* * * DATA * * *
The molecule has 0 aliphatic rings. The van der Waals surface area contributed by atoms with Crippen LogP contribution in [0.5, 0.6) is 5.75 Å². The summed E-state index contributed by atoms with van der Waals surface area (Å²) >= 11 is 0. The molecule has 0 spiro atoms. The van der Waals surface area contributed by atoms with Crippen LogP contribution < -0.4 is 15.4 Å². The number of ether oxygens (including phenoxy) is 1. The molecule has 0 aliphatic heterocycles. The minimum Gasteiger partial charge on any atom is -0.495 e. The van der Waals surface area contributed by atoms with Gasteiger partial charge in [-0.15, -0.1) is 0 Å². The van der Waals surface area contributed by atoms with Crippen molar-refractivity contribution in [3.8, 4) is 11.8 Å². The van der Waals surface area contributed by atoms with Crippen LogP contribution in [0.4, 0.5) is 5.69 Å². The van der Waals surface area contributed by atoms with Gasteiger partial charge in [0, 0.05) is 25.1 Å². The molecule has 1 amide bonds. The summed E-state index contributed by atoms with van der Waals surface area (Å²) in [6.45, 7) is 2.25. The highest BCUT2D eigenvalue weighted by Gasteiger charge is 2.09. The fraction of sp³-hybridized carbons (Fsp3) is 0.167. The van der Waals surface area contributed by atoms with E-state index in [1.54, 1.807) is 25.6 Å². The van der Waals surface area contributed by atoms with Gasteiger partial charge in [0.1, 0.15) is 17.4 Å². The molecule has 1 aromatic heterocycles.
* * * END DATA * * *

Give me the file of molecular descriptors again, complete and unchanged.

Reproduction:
The molecule has 0 aliphatic rings. The van der Waals surface area contributed by atoms with Crippen LogP contribution in [0.5, 0.6) is 5.75 Å². The summed E-state index contributed by atoms with van der Waals surface area (Å²) >= 11 is 0. The molecule has 0 spiro atoms. The van der Waals surface area contributed by atoms with Crippen LogP contribution < -0.4 is 15.4 Å². The number of ether oxygens (including phenoxy) is 1. The molecule has 0 aliphatic heterocycles. The minimum Gasteiger partial charge on any atom is -0.495 e. The van der Waals surface area contributed by atoms with Gasteiger partial charge in [-0.15, -0.1) is 0 Å². The van der Waals surface area contributed by atoms with Crippen molar-refractivity contribution in [3.8, 4) is 11.8 Å². The van der Waals surface area contributed by atoms with Crippen LogP contribution in [0.4, 0.5) is 5.69 Å². The van der Waals surface area contributed by atoms with Gasteiger partial charge in [0, 0.05) is 25.1 Å². The molecule has 1 amide bonds. The summed E-state index contributed by atoms with van der Waals surface area (Å²) in [6.45, 7) is 2.25. The highest BCUT2D eigenvalue weighted by Gasteiger charge is 2.09. The fraction of sp³-hybridized carbons (Fsp3) is 0.167. The van der Waals surface area contributed by atoms with E-state index in [1.54, 1.807) is 25.6 Å². The van der Waals surface area contributed by atoms with Gasteiger partial charge in [0.1, 0.15) is 17.4 Å². The molecule has 1 aromatic heterocycles.